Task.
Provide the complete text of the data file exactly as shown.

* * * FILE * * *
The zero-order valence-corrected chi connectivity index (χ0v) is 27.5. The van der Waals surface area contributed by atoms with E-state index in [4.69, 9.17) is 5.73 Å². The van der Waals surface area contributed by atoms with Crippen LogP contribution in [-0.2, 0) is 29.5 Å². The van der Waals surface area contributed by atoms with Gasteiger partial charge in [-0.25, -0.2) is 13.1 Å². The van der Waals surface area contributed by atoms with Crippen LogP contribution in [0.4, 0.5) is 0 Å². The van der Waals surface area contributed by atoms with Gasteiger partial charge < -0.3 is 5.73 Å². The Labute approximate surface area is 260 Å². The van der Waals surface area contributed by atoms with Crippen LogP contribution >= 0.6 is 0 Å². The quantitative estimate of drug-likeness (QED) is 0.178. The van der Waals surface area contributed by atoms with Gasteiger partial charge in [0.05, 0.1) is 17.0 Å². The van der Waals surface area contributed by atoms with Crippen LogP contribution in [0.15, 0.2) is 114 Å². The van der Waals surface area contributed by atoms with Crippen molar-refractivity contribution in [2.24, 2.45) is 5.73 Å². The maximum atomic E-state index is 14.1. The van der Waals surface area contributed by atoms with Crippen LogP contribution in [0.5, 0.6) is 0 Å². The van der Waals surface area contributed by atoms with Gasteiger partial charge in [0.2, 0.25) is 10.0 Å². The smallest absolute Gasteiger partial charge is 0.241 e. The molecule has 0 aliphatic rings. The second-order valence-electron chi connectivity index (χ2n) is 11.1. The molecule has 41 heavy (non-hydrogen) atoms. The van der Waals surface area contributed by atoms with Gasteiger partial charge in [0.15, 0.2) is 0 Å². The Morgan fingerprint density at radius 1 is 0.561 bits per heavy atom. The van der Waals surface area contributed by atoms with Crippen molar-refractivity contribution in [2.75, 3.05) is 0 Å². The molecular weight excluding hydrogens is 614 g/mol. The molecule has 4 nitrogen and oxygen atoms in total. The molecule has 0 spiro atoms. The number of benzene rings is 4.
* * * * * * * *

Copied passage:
The zero-order valence-corrected chi connectivity index (χ0v) is 27.5. The van der Waals surface area contributed by atoms with E-state index in [4.69, 9.17) is 5.73 Å². The van der Waals surface area contributed by atoms with Crippen LogP contribution in [-0.2, 0) is 29.5 Å². The van der Waals surface area contributed by atoms with Gasteiger partial charge in [-0.25, -0.2) is 13.1 Å². The van der Waals surface area contributed by atoms with Crippen LogP contribution in [0.4, 0.5) is 0 Å². The van der Waals surface area contributed by atoms with Gasteiger partial charge < -0.3 is 5.73 Å². The Labute approximate surface area is 260 Å². The van der Waals surface area contributed by atoms with Crippen LogP contribution >= 0.6 is 0 Å². The quantitative estimate of drug-likeness (QED) is 0.178. The van der Waals surface area contributed by atoms with Gasteiger partial charge in [0.05, 0.1) is 17.0 Å². The van der Waals surface area contributed by atoms with Crippen LogP contribution in [0.15, 0.2) is 114 Å². The van der Waals surface area contributed by atoms with Crippen molar-refractivity contribution in [2.24, 2.45) is 5.73 Å². The maximum atomic E-state index is 14.1. The van der Waals surface area contributed by atoms with Crippen LogP contribution in [0.5, 0.6) is 0 Å². The van der Waals surface area contributed by atoms with Gasteiger partial charge in [0.2, 0.25) is 10.0 Å². The smallest absolute Gasteiger partial charge is 0.241 e. The molecule has 0 aliphatic rings. The second-order valence-electron chi connectivity index (χ2n) is 11.1. The molecule has 41 heavy (non-hydrogen) atoms. The van der Waals surface area contributed by atoms with Gasteiger partial charge in [0.15, 0.2) is 0 Å². The Morgan fingerprint density at radius 1 is 0.561 bits per heavy atom. The van der Waals surface area contributed by atoms with Crippen molar-refractivity contribution in [2.75, 3.05) is 0 Å². The molecular weight excluding hydrogens is 614 g/mol. The molecule has 4 nitrogen and oxygen atoms in total. The molecule has 0 spiro atoms. The number of benzene rings is 4.